Over the past year, the county has taken action to mitigate a growing problem in the county: people stealing E-911 signs and running over the signs. Road crews are frequently remaking and replacing various signs that are stolen.
“These signs are being stolen daily sometimes,” stated County Road Manager Brian Dace. “When I say that, we could put up a sign today and it be gone sometime the next day. Most of the time, it’s gone within a couple of days.”
The county has to make the signs and pay for the workers to install the new signs each time. Unfortunately, this is very costly for the county. The signs that are being stolen or run over the most are the E-911 signs on the stop signs. These signs could cost up to around $68 or more to replace each time. With labor and all, it is estimated that close to $200 or more is spent on each sign. This means that with around 40 signs going missing each month, the county is having to spend close to $8,000 a month just to replace stolen signs or fix run over E-911 signs.
With the cost of inflation lately, the cost of fixing the road signs and other things on the road could result in a tax increase for the citizens of Clarke County just to keep up with the rising prices. While it may only be $8,000 a month to fix right now, rising costs could make that amount increase over the upcoming months.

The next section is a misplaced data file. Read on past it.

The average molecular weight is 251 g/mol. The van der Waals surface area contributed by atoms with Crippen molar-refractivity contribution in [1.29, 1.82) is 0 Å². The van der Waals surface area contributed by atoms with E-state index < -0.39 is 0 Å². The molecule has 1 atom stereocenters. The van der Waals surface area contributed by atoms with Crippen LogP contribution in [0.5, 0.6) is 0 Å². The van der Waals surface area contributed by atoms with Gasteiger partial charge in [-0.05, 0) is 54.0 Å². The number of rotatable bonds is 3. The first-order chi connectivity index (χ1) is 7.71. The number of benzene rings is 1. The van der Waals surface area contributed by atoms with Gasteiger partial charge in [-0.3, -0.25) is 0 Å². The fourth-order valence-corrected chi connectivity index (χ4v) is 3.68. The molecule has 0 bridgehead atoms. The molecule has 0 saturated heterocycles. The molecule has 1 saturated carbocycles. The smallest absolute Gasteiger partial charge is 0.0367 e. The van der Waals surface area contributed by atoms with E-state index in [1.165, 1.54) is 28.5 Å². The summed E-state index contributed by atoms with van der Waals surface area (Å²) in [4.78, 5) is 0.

Naturally there are some areas that see sign theft more than others.
“We see a lot of signs taken in the County Road 420 area,” stated Dace. “We have some in District 5, which is the 600, 630, 632 area. Those are the main areas that are worse than anywhere else. We find them down all the time where people hit them, but it really seems like the northeast part of the county in District 4 is where we seem to be having the worst problem. We are seeing the problem all over the county, however.”
According to Sheriff Todd Kemp, stealing signs is classified as a misdemeanor. Anyone who is caught stealing a sign will be charged.
There is also a fine that can be charged to anyone who steals a sign thanks to an ordinance set by the Clarke County Board of Supervisors years ago.
“About 20 years ago or so, we set about a $500 fine,” said Supervisor Paul Mosley.
Steps are now being taken to catch those responsible for taking the signs.
“We have cameras located strategically throughout the county, and we’re going to catch some of the sign stealing as well as people dumping trash,” explained Dace.
Some people have already been caught, and there will be more people caught later on.
Anyone who has been stealing signs in the county is encouraged to stop. Until then, law enforcement officers and county employees will continue to take the appropriate steps to identify and detain the culprits.